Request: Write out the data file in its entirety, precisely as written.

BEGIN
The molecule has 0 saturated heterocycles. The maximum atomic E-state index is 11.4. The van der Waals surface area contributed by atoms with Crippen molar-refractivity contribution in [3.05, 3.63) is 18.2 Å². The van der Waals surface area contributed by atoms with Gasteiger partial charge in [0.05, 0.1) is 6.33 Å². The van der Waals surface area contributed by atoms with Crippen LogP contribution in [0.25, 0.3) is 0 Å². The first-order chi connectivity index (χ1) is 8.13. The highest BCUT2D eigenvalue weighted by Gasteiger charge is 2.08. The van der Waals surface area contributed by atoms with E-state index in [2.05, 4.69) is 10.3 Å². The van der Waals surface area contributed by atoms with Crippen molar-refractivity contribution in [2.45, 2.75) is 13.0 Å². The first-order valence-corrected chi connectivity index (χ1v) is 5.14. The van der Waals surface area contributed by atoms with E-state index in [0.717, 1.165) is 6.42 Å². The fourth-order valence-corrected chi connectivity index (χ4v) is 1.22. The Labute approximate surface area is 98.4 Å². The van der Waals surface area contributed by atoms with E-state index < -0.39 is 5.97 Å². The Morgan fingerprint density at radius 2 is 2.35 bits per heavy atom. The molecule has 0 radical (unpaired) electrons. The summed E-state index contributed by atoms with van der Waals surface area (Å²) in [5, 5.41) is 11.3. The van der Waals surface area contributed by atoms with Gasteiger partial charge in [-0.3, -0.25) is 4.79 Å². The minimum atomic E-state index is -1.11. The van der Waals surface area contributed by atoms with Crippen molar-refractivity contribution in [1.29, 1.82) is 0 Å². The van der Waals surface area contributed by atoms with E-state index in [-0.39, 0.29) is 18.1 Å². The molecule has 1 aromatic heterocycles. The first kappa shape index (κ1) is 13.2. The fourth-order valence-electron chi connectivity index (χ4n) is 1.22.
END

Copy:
The molecule has 0 saturated heterocycles. The maximum atomic E-state index is 11.4. The van der Waals surface area contributed by atoms with Crippen molar-refractivity contribution in [3.05, 3.63) is 18.2 Å². The van der Waals surface area contributed by atoms with Gasteiger partial charge in [0.05, 0.1) is 6.33 Å². The van der Waals surface area contributed by atoms with Crippen LogP contribution in [0.25, 0.3) is 0 Å². The first-order chi connectivity index (χ1) is 8.13. The highest BCUT2D eigenvalue weighted by Gasteiger charge is 2.08. The van der Waals surface area contributed by atoms with E-state index in [2.05, 4.69) is 10.3 Å². The van der Waals surface area contributed by atoms with Crippen molar-refractivity contribution in [2.45, 2.75) is 13.0 Å². The first-order valence-corrected chi connectivity index (χ1v) is 5.14. The van der Waals surface area contributed by atoms with E-state index in [0.717, 1.165) is 6.42 Å². The fourth-order valence-corrected chi connectivity index (χ4v) is 1.22. The Labute approximate surface area is 98.4 Å². The van der Waals surface area contributed by atoms with E-state index < -0.39 is 5.97 Å². The Morgan fingerprint density at radius 2 is 2.35 bits per heavy atom. The molecule has 0 radical (unpaired) electrons. The summed E-state index contributed by atoms with van der Waals surface area (Å²) in [5, 5.41) is 11.3. The van der Waals surface area contributed by atoms with Gasteiger partial charge in [-0.3, -0.25) is 4.79 Å². The minimum atomic E-state index is -1.11. The van der Waals surface area contributed by atoms with Crippen molar-refractivity contribution in [1.29, 1.82) is 0 Å². The van der Waals surface area contributed by atoms with E-state index in [-0.39, 0.29) is 18.1 Å². The molecule has 1 aromatic heterocycles. The first kappa shape index (κ1) is 13.2. The fourth-order valence-electron chi connectivity index (χ4n) is 1.22.